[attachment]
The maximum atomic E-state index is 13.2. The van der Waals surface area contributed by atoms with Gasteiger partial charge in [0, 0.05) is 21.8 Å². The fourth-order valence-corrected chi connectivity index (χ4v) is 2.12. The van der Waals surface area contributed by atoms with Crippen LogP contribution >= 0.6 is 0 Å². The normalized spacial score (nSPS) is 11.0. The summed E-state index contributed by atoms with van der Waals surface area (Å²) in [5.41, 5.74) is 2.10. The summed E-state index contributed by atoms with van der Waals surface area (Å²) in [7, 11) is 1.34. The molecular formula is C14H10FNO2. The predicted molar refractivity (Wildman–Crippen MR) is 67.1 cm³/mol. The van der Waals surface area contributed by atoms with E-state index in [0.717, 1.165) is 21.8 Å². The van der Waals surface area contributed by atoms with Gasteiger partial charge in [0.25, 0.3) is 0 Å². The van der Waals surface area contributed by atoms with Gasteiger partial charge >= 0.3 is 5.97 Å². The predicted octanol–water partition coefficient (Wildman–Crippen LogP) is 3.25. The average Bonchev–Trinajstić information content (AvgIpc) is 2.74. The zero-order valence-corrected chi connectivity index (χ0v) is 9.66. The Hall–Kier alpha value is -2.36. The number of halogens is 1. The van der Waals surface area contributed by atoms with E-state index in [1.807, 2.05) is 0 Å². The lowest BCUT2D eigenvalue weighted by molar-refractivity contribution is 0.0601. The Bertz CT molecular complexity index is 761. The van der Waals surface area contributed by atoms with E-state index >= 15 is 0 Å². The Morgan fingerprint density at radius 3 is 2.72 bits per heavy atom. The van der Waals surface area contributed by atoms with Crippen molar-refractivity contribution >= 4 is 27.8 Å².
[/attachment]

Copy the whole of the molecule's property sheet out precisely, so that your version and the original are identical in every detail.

The maximum atomic E-state index is 13.2. The van der Waals surface area contributed by atoms with Gasteiger partial charge in [0, 0.05) is 21.8 Å². The fourth-order valence-corrected chi connectivity index (χ4v) is 2.12. The van der Waals surface area contributed by atoms with Crippen LogP contribution >= 0.6 is 0 Å². The normalized spacial score (nSPS) is 11.0. The summed E-state index contributed by atoms with van der Waals surface area (Å²) in [5.41, 5.74) is 2.10. The summed E-state index contributed by atoms with van der Waals surface area (Å²) in [7, 11) is 1.34. The molecular formula is C14H10FNO2. The predicted molar refractivity (Wildman–Crippen MR) is 67.1 cm³/mol. The van der Waals surface area contributed by atoms with E-state index in [0.717, 1.165) is 21.8 Å². The van der Waals surface area contributed by atoms with Gasteiger partial charge in [0.25, 0.3) is 0 Å². The van der Waals surface area contributed by atoms with Gasteiger partial charge >= 0.3 is 5.97 Å². The predicted octanol–water partition coefficient (Wildman–Crippen LogP) is 3.25. The average Bonchev–Trinajstić information content (AvgIpc) is 2.74. The zero-order valence-corrected chi connectivity index (χ0v) is 9.66. The Hall–Kier alpha value is -2.36. The number of halogens is 1. The van der Waals surface area contributed by atoms with E-state index in [1.807, 2.05) is 0 Å². The lowest BCUT2D eigenvalue weighted by molar-refractivity contribution is 0.0601. The Bertz CT molecular complexity index is 761. The van der Waals surface area contributed by atoms with E-state index >= 15 is 0 Å². The Morgan fingerprint density at radius 3 is 2.72 bits per heavy atom. The van der Waals surface area contributed by atoms with Crippen molar-refractivity contribution >= 4 is 27.8 Å².